Buckle up, what you’re about to hear will make you slam on the brakes. More than 2 million Americans are injured each year on the road. So, on average, it’s likely you’ll be involved in a notable accident every 16-18 years.
That statistic alone should give you whiplash.
The question “should I sue after a car accident” doesn’t always have a clear-cut answer. The amount of money, time, and medical expenses can bury you in debt.
If you’re not at fault, do not let yourself be a victim. However, suing might not always be the right option for you. Read on to find out why.
For starters, determine if your state is an At-Fault or No-Fault state.
At-Fault (or Tort) states place personal liability on drivers. Damages and medical billing is placed in the accountability of the person that caused the accident. Public representatives, like police officers, determine who is at fault based on eye-witness accounts and other factors.
No-Fault states are the direct opposite: nobody is at fault. This might sound ludicrous, but it’s why certain insurance coverages are required in some states and not in others. If the damage or injury is extensive, and not fully covered, lawsuits are still viable.
This is an extensive list of No-Fault States:
- New Jersey
- New York
- North Dakota
If you live in one of these twelve states, it might not be reasonable or applicable to sue the other party.
Should I Sue After a Car Accident?
After the dust settles and the smell of burning rubber has subsided, there may still be some lasting effects on your body. You might not feel it immediately, but high-impact forces can cause serious internal issues.
Walking away from an accident is easy. Your blood is coursing with adrenaline. Getting out of bed the next day or a week from then is different.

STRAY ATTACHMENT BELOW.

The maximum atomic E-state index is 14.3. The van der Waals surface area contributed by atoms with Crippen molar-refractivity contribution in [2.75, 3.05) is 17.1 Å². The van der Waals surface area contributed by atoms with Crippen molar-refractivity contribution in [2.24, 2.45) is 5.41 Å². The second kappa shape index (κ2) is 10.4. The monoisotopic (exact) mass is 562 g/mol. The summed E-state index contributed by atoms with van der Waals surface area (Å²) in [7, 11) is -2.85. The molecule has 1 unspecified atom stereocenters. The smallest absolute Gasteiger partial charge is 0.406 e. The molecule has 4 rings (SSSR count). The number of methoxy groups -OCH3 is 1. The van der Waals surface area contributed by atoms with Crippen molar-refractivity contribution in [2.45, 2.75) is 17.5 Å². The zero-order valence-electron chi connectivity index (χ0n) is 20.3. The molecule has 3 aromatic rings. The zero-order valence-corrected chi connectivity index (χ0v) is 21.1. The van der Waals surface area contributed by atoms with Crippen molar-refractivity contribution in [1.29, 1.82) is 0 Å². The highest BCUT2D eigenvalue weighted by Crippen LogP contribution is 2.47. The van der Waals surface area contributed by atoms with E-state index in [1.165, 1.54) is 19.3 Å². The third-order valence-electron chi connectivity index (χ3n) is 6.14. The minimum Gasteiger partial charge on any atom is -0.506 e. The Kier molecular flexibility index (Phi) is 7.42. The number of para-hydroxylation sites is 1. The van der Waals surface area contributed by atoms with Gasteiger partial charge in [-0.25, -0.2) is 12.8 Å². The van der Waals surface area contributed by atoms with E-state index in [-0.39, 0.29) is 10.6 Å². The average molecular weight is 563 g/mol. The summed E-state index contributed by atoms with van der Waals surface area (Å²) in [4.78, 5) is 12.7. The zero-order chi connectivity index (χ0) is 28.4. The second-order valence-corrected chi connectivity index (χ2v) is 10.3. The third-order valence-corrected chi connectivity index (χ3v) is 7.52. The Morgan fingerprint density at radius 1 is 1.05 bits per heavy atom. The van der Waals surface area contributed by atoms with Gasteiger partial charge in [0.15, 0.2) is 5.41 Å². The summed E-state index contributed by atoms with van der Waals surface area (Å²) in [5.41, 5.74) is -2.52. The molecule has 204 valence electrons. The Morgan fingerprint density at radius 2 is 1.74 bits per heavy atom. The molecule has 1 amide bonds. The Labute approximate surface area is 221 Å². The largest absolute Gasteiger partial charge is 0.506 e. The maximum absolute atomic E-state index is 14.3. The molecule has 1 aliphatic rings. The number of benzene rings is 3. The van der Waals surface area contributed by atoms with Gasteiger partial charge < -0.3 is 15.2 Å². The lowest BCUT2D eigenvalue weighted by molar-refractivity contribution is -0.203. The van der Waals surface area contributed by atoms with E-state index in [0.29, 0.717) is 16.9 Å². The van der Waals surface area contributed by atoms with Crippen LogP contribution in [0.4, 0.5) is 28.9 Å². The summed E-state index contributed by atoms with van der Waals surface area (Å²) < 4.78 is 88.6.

In the following weeks, you should get yourself medically examined. You should also gauge how you feel constantly.
Perhaps your neck feels a little off or your lower back is stiff. These are signs of herniated discs, and they can have lasting effects. These injuries are sneaky, as they appear later on.
Depending on where you live, there are statutes of limitations. This is a time limit for how long after an accident you can sue. If a health issue arises within that timeframe (which is typically around 2-4 years), take a look into getting a lawyer.
As a bottom line, you have to weigh the benefits and costs of suing, as well as if you’re in a No-Fault state or not.
If the damages or injuries are excessive and uncovered by insurance, it’s a good idea to sue the other party. If you’re in an At-Fault state and you’ve been injured (despite the car repairs), sue for your injuries. If you were determined to be at fault, do not pursue legal action.
Consider Lawyering Up
The roads in the United States are chaotic. It’s more likely that you’ll be in a car accident than it is that you won’t be at some point. When that time comes, you might ask yourself, “Should I sue after a car accident?”
Depending on your state’s Fault Laws, and whether or not your insurance covers the damages, you should sue if the other party is at fault.
Need some more legal tips or want to learn more about the law? If so, check out our other articles on legal issues.